US Food and Drug Administration Commissioner Dr. Stephen Hahn denied again on Monday that his agency had been pressured to authorize the use of plasma from coronavirus survivors as a Covid-19 treatment, but apologized for how he characterized data used in the decision.
Some context: The White House announced the emergency authorization at a news briefing on Sunday, where President Donald Trump called the decision “historic.”
But Trump also suggested he pressured the agency. "I think there might have been a holdup, but we broke the logjam over the last week, to be honest," Trump said at the briefing.
FDA's response: Hahn told CNN Sunday he had not been pressured. In a series of tweets Monday, he repeated that assertion.
“Media coverage of FDA’s decision to issue emergency authorization for convalescent plasma has questioned whether this was a politically motivated decision. The decision was made by FDA career scientists based on data submitted a few weeks ago,” Hahn tweeted.
“They had confidence that convalescent plasma has potential to benefit many sick patients and the safety profile is well defined," he added. "The decision was based on significant data from the Mayo Clinic and other reliable sources plus a century of experience with convalescent plasma."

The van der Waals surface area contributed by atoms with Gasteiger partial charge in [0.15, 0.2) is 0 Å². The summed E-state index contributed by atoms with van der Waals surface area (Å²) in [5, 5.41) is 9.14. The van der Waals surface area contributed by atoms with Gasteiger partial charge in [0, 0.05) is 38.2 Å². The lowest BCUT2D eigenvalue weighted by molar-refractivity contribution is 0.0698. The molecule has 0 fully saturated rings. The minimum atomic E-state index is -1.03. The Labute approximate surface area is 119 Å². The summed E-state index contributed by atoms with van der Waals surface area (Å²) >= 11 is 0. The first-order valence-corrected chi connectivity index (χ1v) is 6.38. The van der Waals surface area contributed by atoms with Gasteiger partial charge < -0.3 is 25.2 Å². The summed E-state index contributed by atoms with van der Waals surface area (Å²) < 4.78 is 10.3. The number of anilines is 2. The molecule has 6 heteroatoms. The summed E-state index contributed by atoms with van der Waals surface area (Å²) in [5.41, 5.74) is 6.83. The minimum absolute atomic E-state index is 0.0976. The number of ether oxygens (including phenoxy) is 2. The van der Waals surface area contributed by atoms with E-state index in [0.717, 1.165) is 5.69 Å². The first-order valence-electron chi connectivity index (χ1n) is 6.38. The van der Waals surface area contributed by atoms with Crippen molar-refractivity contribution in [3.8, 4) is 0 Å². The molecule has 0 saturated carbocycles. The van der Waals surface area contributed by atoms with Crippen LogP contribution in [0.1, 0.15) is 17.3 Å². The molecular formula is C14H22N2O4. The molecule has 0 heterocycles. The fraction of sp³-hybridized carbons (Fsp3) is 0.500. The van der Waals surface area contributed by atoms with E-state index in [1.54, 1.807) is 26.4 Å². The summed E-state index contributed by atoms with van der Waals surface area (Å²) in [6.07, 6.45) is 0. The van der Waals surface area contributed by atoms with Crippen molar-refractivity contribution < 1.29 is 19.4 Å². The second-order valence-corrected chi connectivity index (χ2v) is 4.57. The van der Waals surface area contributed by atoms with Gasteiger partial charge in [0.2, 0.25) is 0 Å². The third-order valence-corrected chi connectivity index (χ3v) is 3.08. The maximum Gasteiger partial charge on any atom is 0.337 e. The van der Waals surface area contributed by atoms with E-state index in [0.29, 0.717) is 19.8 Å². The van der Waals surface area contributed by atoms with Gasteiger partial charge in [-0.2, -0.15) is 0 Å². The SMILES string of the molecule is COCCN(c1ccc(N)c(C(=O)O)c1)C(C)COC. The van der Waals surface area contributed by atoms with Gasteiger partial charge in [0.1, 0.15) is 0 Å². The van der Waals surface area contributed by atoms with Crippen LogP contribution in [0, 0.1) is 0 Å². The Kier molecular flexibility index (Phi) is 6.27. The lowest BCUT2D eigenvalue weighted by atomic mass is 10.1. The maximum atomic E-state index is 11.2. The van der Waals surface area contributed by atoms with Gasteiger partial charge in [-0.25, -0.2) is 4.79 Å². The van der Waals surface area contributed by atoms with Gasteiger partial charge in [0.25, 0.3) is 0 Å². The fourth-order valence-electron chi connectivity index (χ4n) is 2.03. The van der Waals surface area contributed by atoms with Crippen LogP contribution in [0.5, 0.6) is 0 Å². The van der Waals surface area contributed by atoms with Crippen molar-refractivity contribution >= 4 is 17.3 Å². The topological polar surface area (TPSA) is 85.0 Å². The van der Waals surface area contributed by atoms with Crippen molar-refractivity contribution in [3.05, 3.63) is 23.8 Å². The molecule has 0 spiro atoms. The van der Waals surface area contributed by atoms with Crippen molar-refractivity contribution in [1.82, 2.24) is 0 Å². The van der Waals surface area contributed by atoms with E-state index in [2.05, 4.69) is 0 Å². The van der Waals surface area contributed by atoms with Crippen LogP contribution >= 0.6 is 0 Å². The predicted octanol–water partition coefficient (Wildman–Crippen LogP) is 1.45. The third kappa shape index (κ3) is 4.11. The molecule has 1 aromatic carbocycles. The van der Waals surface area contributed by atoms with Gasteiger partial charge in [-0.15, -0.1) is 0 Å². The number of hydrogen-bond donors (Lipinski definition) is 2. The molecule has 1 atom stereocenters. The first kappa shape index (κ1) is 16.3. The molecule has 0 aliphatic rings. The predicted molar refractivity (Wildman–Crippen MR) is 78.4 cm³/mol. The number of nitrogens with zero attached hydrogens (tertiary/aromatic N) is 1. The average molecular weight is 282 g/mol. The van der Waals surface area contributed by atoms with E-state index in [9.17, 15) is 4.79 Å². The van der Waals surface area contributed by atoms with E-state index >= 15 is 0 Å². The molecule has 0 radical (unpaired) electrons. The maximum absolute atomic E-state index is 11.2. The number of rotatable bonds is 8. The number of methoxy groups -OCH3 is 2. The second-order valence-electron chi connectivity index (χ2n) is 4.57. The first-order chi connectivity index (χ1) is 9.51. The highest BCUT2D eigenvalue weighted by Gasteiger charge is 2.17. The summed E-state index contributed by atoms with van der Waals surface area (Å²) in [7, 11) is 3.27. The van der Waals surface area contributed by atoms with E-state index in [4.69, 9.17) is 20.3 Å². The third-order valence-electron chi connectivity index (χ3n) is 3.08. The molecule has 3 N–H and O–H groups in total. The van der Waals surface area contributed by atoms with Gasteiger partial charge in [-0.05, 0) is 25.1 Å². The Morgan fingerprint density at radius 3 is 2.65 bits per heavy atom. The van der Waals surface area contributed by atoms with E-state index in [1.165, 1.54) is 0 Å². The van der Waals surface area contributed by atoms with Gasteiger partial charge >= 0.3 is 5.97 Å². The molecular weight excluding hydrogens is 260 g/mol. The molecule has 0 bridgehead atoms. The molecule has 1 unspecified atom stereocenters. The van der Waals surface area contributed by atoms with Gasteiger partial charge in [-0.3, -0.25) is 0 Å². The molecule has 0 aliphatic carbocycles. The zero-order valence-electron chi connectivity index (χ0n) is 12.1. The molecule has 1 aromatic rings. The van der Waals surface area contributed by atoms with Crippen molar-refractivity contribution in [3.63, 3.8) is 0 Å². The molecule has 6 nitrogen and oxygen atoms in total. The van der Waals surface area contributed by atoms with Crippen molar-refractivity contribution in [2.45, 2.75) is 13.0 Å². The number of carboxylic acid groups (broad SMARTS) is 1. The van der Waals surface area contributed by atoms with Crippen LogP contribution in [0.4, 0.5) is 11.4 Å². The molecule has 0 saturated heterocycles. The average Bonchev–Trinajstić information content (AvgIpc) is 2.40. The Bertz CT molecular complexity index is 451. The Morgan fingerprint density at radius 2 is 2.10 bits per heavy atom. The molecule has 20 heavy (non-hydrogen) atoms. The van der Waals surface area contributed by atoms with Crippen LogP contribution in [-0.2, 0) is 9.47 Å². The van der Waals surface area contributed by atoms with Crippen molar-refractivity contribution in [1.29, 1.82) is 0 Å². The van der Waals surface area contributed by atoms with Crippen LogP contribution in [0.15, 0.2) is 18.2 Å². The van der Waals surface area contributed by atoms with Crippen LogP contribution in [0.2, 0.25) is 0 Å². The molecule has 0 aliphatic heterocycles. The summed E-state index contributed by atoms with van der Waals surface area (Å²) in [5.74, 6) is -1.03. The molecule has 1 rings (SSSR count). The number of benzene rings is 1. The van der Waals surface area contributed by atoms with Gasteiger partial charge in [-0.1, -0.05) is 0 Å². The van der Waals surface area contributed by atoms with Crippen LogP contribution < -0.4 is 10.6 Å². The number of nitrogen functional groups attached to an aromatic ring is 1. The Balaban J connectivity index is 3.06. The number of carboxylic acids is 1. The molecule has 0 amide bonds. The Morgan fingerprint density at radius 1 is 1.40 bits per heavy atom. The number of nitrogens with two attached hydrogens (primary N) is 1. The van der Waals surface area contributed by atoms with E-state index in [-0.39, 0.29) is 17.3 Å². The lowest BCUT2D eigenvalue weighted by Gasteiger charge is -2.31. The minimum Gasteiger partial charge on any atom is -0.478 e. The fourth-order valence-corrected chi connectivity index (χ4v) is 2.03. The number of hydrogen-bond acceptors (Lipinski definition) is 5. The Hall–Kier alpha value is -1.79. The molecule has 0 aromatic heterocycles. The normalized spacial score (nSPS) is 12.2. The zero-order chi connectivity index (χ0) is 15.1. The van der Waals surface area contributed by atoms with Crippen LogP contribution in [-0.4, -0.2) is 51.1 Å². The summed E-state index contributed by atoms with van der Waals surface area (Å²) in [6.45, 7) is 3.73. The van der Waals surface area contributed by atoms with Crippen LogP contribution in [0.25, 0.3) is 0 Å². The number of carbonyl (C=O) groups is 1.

“We at FDA do not permit politics to enter into our scientific decisions. This happens to be a political season but FDA will remain data driven. On behalf of FDA‘s 18,000 career employees, I want to reassure the American public about this commitment. The convalescent plasma decision was made entirely by FDA scientists.”
But Hahn apologized for how he presented the data. He had previously said that the Mayo Clinic data showed use of convalescent plasma reduced the risk of death by 35%, and said that meant if 100 people got coronavirus, 35 would survive because of the treatment.
But this was inaccurate; the study, which has not yet been peer-reviewed, showed that 8.7% of patients who were treated within three days of diagnosis died, compared to 11.9% of patients who were treated four days or more after their diagnosis -- a difference of about 37%.
Those treated with plasma containing the highest levels of antibodies had a 35% lower risk of dying within a week compared to those treated with less-rich plasma. The study did not show the use of plasma reduced the overall death rate by 35%.
“I have been criticized for remarks I made Sunday night about the benefits of convalescent plasma. The criticism is entirely justified. What I should have said better is that the data show a relative risk reduction not an absolute risk reduction,” Hahn acknowledged.